McLaren is the latest company to join the ranks of the top-end car market in China, two years after starting production worldwide. Dealerships opened in Shanghai 10 days ago, and in Beijing last week (pictures here), with new showrooms opening this week in Chengdu and Guangzhou.
With around 30,000 new millionaires in China created each year, plenty of people can afford these models, though the ultra-luxury market (which includes the likes of Bentley, Rolls-Royce, Aston Martin and Maserati) is estimated at 5,000 per year in China. Of more concern is the fact that growth – as fast as 100% annually in recent years – is expected to slow significantly. In addition, these car are often in the news for all the wrong reasons, another sign that sales may fall off. Here is today’s Sports Talk column:
British racecar maker McLaren is opening its first four dealerships in China this month as it seeks to compete with Ferrari, Lamborghini and other top brands in the world’s largest auto market. But it must tread a fine line: With overt displays of wealth increasingly frowned upon and the super rich keen to stay under the radar amid an ongoing corruption crackdown, McLaren could have a hard time persuading Chinese buyers to part with their cash in today’s climate.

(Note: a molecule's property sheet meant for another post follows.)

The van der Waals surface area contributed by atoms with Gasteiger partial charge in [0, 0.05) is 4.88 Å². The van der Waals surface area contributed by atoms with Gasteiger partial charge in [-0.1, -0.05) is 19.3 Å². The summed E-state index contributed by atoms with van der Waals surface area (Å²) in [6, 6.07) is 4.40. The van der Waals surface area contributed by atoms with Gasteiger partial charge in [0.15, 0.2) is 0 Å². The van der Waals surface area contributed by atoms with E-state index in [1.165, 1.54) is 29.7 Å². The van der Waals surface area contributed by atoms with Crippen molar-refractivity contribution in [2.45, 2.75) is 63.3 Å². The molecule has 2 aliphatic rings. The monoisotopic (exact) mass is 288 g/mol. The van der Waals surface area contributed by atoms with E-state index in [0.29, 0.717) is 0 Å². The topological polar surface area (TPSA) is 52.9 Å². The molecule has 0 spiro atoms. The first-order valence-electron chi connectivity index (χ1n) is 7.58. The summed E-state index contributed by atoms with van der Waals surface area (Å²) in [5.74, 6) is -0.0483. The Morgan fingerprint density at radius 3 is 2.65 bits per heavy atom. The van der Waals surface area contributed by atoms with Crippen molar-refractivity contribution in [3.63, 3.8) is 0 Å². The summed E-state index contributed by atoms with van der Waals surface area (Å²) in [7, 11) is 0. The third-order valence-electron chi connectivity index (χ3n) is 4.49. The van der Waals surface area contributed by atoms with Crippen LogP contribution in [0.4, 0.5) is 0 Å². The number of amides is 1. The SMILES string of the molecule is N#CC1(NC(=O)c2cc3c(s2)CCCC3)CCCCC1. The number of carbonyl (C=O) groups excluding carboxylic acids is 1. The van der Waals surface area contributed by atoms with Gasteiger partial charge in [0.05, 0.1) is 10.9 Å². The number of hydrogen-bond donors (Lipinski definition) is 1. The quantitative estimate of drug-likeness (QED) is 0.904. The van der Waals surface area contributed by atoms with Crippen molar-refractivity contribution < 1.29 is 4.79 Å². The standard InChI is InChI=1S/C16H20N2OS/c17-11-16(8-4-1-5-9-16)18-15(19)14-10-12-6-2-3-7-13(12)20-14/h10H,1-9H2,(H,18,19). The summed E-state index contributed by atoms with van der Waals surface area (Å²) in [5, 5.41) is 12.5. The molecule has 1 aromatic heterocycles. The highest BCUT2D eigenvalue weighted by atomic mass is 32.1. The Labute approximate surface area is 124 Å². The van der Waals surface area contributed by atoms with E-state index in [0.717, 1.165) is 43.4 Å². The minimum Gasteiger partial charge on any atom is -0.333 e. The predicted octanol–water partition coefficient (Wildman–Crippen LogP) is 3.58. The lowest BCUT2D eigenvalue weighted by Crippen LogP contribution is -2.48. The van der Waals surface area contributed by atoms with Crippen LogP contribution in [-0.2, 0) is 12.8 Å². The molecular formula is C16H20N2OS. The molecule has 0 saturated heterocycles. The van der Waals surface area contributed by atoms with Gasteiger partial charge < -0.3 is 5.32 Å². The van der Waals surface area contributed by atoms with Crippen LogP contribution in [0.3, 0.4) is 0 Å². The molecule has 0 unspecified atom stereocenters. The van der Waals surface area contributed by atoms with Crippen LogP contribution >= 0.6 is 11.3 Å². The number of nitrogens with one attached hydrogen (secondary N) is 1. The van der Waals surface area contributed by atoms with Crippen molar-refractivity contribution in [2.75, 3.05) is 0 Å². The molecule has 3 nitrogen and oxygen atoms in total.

Newly appointed CEO Mike Flewitt has described buying McLaren’s cars as “ostentatious consumption,” but in China the company will try to appeal to genuine motor racing enthusiasts, rather than flashy millionaires. Of course, those enthusiasts will still likely be millionaires, with the cheapest McLaren model going for more than $550,000 and its limited edition hybrid P1 car selling for more than $2 million.
But McLaren hopes to use its Formula One racing technology to distinguish itself from other brands in the ultra-luxury market. Ferrari is perhaps the most-established name in that group, having sold its first car in China in 1993, and sold close to 500 in total last year across 22 dealerships. Lamborghini, meanwhile, has 19 dealerships and sold 230 cars on the Chinese mainland in 2012.
McLaren’s Global Director of Sales and Marketing, Greg Levine, said at the launch in Beijing that the company hopes to sell between 100 and 200 cars in 2014, but many of its biggest fans in China have already found a way to buy one, with several McLarens pictured on the roads here long before its official launch.
Another road bump could come from an expected investigation into the pricing of foreign cars. The automakers say China’s import taxes and tariffs mean prices in China can be three times more than overseas, but others say the manufacturers exploit the Chinese market through price-gouging.
As yet, there are no Chinese brands that can provide an alternative to these racecars, but it may be behind the wheel where China first starts to pull level. In April, Ma Qinghua became the first Chinese driver in history to drive during a practice session at a Grand Prix. There is still a long way to go, but Ma’s success mirrors the continued growth of motorsports in China. That’s not to say, of course, that more Chinese people will be able to buy these supercars, but at least they might have some countrymen to cheer in the future.